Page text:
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Why Bulgaria

The Bulgarian real estate market reached new heights in 2004, boosted by interest among foreigners in buying property in this country, and by increased purchasing power of Bulgarians due to the increased availability of mortgage loans.

Bulgaria has become a favored destination for foreign holiday home investors—particularly those put off by high prices and overdevelopment in much of the Mediterranean. Bulgaria's Black Sea coast and unspoiled inland lakes and mountains offer an attractive alternative. Bulgarian real estate prices rose more than 20 percent in 2004 and are expected to increase by an annual average of 10 to 15 percent for the next years.

In addition to second home buyers, Bulgaria is attracting other investors who are buying a range of property from new beach and ski developments to dilapidated farmhouses. Developments vary from apartment blocks and hotels to modern luxury complexes with swimming pools, solariums, restaurants and a host of other facilities.

Real estate prices are expected to go up by 40 percent year-on-year in cities and towns, where real estate prices are currently lower in Bulgaria. The mortgage credit expansion of local banks and the rise in number of signed mortgage contracts will influence the development of the domestic real estate market in 2005.
The past year saw a continuation of the upward trend in housing prices in the capital Sofia and most of the big cities in Bulgaria. The average selling price of flats in Sofia exceeded 500 Euro per sq m. In the second half of 2004, prices of flats in Sofia went up achieving an average market price of more than 600 Euro per sq m, while in the beginning of the year it was 450 Euro. Other large cities also saw an increase, with Varna and Bourgas leading the list where the prices surged by more than 50 percent, due to the Black Sea coast resort location of the two cities.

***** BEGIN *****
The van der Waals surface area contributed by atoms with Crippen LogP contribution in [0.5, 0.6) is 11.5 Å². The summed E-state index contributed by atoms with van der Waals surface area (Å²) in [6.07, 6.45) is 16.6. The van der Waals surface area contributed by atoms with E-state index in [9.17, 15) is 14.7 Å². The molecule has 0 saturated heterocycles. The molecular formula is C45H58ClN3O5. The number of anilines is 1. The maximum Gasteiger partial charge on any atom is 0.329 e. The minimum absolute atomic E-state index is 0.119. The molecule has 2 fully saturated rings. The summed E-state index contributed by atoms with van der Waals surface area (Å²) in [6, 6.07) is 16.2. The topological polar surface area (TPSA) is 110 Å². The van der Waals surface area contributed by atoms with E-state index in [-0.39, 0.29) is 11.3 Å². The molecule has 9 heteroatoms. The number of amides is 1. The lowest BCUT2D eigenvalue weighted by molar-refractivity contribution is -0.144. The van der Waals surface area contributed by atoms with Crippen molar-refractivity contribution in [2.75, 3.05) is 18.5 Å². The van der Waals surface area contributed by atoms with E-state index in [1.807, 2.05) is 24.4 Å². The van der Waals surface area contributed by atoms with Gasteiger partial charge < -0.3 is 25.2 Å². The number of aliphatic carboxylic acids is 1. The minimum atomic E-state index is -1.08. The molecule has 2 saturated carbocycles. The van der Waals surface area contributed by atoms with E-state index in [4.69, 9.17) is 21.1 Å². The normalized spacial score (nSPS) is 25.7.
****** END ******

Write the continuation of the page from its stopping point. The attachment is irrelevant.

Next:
The 2004 growth is a continuation of a trend during which, over the last two years, the prices of housing in big cities has gone up by 20 to 100 percent, and of flats in housing and resort areas by 100 to 200 percent.
Agricultural land is the current exception to the market growth. Farm land sells cheap since it is greatly fragmented and because it can't be sold to foreigners. This will change at when Bulgaria joins the EU, however, and landowners are looking to the government to speed up the process of land consolidation and re-allotment, which will result in larger parcels of land that are of sufficient size for efficient agricultural production, and which will attract foreign investors once Bulgaria joins the EU.
Bulgaria has completed its accession negotiations with EU and is expected to join the Union in 2007. Bulgaria will sign the European Union accession treaty on April 25 in Luxembourg.




Geography

The position of Bulgaria is on the transition between Europe and Asia,forms its teritory as a geographic cross-road and is one of the factors for the abundance of the nature and good climate. Our country is in the system of European infrastructure from long time before,its teritory is crossed from one of the most important land roads from western Europe for the near and middle...
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Politics of Bulgaria

ThePresident of Bulgaria, elected for a 5-year term, is head of state and commander in chief of the armed forces. The President's main duties are to schedule elections and referenda, represent Bulgaria abroad, conclude international treaties, and head the Consultative Council for National Security. The President may return legislation to the National Assembly for further debate--a kind...
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Statistics

Total Population: 7,973,673 (data from a representative study of the National Institute of Statistics as of March 1, 2001) Largest city populations: Sofia 1,096,389 Plovdiv 340,638 Varna 314,539 Bourgas 193,316 Rousse 162,128 Stara Zagora 143,989 Location of population as average across age groups (2001) Urban: 69% Rural: 31% Net...
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Why Bulgaria



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